“A century ago it would have been the most opulent colour so only small amounts were used – they’re like velvety purple jewels in the dark oak.
“The dark finish of the wood contrasts with the rich gold pink glass and the deep blue of the teardrops.
“It was satisfying to see it from start to finish like a phoenix rising from the ashes.”
The conservation journey was long and painstaking, involving a small team of experts, but at long last, the tearoom was awoken from its slumber.
Now the centrepiece at V&A Dundee’s Scottish Design Galleries, it brings joy to visitors from across the globe.
The theatrical art nouveau masterpiece features some of Mackintosh’s finest details, such as slender wooden columns, a delicate balcony and pink glass lampshades.
Meredith More, the curator at V&A Dundee, loves the “sense of discovery” as she walks through the Oak Room – “especially the dramatic opening up of the room as you pass by the staircase to enter the double-height space, which is flooded with light”.
“The tall wooden structures in this space look like trees stretching up to the ceiling, and as the hanging lights and coloured glass details glint in your eyeline, you almost feel like you’re in a wooded clearing,” she said.
“The Oak Room really demonstrates Mackintosh’s admiration for the natural world, and his skill in interpreting it in architectural form.”
Meredith said it feels “right” to ave this Mackintosh masterpiece, which has been unseen for decades, at the heart of the Scottish Design Gallery at V&A Dundee.
“This is not an architectural drawing or a reconstruction; this is a rare chance to step into an original room, to see for yourself the way all his carefully planned details work together to create the overall effect,” she said.
“When it’s quiet in the room I like to imagine it filled with the hustle and bustle of customers, with Catherine Cranston looking down over the balcony, checking everyone is taken care of.”
Interestingly, when many people first enter the Oak Room, they think it might be a ship’s interior, said Meredith.
“It must be all the wooden panelling! But for visitors familiar with Mackintosh’s work, it can bring back strong memories of the library at Glasgow School of Art, now sadly destroyed, but which was designed and built around the same time as the Oak Room.
“The two interiors share many similarities, such as the rich colour of the oak panelling and the clusters of hanging lights.”
The film reveals the fascinating conservation and restoration process that made it possible for the Oak Room to be displayed at V&A Dundee.
“Curators, conservators and other specialists worked together to interpret the surviving documentation, examine hundreds of bits of panelling and other fittings, and decide how to piece all this back together in a way that would best reflect Mackintosh’s original intentions,” said Meredith.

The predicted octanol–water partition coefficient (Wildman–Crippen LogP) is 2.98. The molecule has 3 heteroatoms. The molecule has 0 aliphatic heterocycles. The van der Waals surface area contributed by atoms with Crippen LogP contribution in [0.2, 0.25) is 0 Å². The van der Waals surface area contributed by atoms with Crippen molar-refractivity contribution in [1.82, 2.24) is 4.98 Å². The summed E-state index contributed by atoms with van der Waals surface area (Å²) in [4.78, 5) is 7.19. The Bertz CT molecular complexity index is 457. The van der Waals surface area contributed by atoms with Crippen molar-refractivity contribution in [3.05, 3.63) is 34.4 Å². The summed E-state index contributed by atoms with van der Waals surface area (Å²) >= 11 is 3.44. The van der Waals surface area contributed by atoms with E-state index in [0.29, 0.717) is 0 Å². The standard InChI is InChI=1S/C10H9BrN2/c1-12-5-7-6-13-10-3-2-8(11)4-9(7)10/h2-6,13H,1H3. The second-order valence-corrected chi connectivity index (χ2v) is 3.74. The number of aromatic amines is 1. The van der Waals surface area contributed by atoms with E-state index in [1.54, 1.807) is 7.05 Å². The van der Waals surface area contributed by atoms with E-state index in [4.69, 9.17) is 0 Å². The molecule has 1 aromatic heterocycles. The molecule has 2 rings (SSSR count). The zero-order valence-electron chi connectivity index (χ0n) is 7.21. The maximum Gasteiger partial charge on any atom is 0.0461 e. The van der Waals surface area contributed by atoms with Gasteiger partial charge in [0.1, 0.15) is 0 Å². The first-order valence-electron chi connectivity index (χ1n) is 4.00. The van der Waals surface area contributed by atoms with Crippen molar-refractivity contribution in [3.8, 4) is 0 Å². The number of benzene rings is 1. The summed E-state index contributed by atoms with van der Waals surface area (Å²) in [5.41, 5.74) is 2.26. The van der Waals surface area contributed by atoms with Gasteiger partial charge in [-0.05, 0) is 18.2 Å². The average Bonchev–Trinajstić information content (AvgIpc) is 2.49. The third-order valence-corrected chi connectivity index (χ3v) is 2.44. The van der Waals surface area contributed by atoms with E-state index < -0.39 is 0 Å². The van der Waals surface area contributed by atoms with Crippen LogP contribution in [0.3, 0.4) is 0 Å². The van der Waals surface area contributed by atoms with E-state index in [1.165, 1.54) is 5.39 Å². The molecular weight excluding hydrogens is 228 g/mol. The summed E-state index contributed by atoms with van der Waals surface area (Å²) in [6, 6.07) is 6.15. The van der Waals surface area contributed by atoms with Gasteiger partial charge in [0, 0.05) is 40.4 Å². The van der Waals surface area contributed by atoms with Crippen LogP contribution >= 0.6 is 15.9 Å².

“The film reflects that this was a real collaborative effort, requiring the skills and expertise of many different people.”
Charles Rennie Mackintosh is one of Scotland’s most celebrated architects, artists and designers.
Mackintosh produced interiors, furniture, and posters with visionary style during the city’s arts and crafts heyday of the late 19th and early 20th centuries.
He is known globally as the leading exponent of the “Glasgow style” – the only response from Britain to the more fluid and florid international art nouveau style, but pared down and imbued with centuries of Scottish design heritage.
Glasgow School of Art
The Oak Room design developed the ideas that soon found fruition in Mackintosh’s masterwork – the library of Glasgow School of Art.
Tragically, the library was destroyed by fire in 2014 and a second devastating blaze in June 2018 gutted it to the extent that any restoration would involve rebuilding virtually from scratch.
Given this, and that June 7 is the 152nd anniversary of Mackintosh’s birth, the release of the film about the Oak Room’s restoration is timely.
Film star Brad Pitt is a huge Rennie Mackintosh fan, citing the Glasgow designer as the inspiration behind his first furniture collection when he launched it in 2012.
Following the fire that raged through the Mackintosh building at Glasgow School of Art in May 2014, Pitt agreed to be a trustee of the Mackintosh appeal.
Pitt had previously visited the building in 1994 when he was filming the movie Interview with a Vampire in London.
Speaking about the recurring theme in his table designs which focused on one continuous line of structure, Pitt said: “It started with my introduction to Mackintosh’s Glasgow rose, which is drawn with one continuous line.
“But for me there is something more grand at play, as if you could tell the story of one’s life with a single line.”
* Charles Rennie Mackintosh’s Oak Room at V&A Dundee is free for all visitors – when it opens after lockdown.